Social Networks and Well-being in Late Life: An In Depth Examination of Daily Mechanisms (DEWS)
Collaborator: Karen Fingerman (PI), Kira S. Birditt
Funding: National Institute on Aging and University of Texas at Austin
Grant: R01 (AG046460-01A1)
Project Period: 09/15/2015 – 05/31/2020
Description: Strong social networks (e.g., family, friends, and acquaintances) exert positive effects on older adults’ emotional, cognitive, and physical health. Social engagement theory suggests that interacting with close ties and social groups leads to everyday activities that benefit health. Yet, gaping holes remain in understanding how social networks foster well-being via interactions and behaviors in daily life. Different social partners may serve complementary functions. The proposed study addresses three important questions: 1) Do older adults who report a greater variety of social ties engage in more diverse social interactions throughout the day? 2) Do social partners serve distinct global (e.g., social support) and daily functions (e.g., conversations and physical activity throughout the day)? 3) Are these patterns of social networks and activities associated with daily and overall well-being? The proposed study includes an initial interview assessing global properties of close ties and well-being and daily processes among older adults (N = 300). The study will use cutting edge modes of data collection throughout the day over four days: self-reports of social interactions collected via handheld computers, recorded conversations (via electronically activated recordings, EAR), and physical activity measured via actigraphs. The proposed research will address older adults’ social, emotional, cognitive, and physical experiences in the following three aims:
Aim 1 will examine links between reports of the social network and social partners encountered in daily life. Individuals who report large social networks may interact with some of those social partners on a daily basis, but also report ties to social partners with whom they have infrequent contact. The study considers several modalities of contact (phone, in person, text).
Aim 2 will assess how daily social interactions (incorporating relationship type, intimacy of tie, variety of interactions) are associated with daily cognitive, physical, and emotional experiences. A functionalist perspective suggests different social partners serve distinct functions.
Aim 3 will examine associations between social networks, daily experiences, and daily well-being and global well-being. Interacting with a variety of social partners may be beneficial for daily mood, and physical symptoms. We also ask whether daily activities (e.g., conversations, physical activity) mediate associations between social networks and well-being. Across aims, we will consider correlates of social networks and daily activities: socioeconomic status (SES), gender, and age. Innovation and impact: Prior research has relied primarily on self-reports of close partners. This study will provide a novel investigation of how such reports are associated with daily social interactions, physical activity, and cognitive activity in everyday life. Researchers have documented the critical role of social ties on health for over three decades, but the proposed study will be the first to examine how social partners contribute to emotional, physical and cognitive experiences and to daily and global well-being. This study sets a stage for future longitudinal follow up of these participants and important information aimed at improving the social lives of older adults.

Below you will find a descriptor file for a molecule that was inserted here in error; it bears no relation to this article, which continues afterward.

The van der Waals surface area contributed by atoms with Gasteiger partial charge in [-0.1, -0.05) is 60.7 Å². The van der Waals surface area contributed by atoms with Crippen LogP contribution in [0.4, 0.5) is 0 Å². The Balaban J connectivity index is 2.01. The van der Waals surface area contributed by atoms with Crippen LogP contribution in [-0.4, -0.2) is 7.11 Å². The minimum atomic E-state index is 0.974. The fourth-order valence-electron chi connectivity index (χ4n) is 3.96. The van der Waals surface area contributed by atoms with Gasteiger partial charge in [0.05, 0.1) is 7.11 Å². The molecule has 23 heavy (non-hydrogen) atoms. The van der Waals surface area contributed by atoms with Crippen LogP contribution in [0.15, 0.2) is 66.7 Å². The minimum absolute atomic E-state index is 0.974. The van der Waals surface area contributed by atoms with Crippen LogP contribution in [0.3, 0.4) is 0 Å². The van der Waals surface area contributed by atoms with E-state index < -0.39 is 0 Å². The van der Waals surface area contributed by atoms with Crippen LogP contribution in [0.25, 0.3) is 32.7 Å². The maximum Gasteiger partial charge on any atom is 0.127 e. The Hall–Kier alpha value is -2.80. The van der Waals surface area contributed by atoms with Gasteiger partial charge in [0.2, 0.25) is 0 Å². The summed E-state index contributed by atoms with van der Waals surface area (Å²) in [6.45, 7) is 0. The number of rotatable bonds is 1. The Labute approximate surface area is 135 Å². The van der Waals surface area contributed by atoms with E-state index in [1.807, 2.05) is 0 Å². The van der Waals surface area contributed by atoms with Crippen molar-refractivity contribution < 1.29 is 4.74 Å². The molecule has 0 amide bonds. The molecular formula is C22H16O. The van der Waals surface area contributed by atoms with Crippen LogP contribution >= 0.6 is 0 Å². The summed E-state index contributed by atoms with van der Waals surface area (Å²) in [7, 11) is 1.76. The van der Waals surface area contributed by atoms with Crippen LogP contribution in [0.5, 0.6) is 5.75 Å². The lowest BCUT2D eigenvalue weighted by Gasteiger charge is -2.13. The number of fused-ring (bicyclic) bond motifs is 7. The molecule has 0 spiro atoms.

Public Health Relevance
It is now well established that self-reported close social ties (e.g., spouse, child, and good friends) and social engagement (time with acquaintances, community organization members) are associated with extensive positive effects on older adults’ emotional, cognitive, and physical health. Yet, we know almost nothing about daily mechanisms through which such social networks influence health and well-being. The proposed study will address 3 important questions: 1) Do older adults who report a greater variety of social ties engage in more diverse social interactions throughout the day? 2) Do social partners serve distinct global (e.g., social support) and daily functions (e.g., conversations and physical activity throughout the day)? 3) Are these patterns of social networks and activities associated with daily and overall well-being?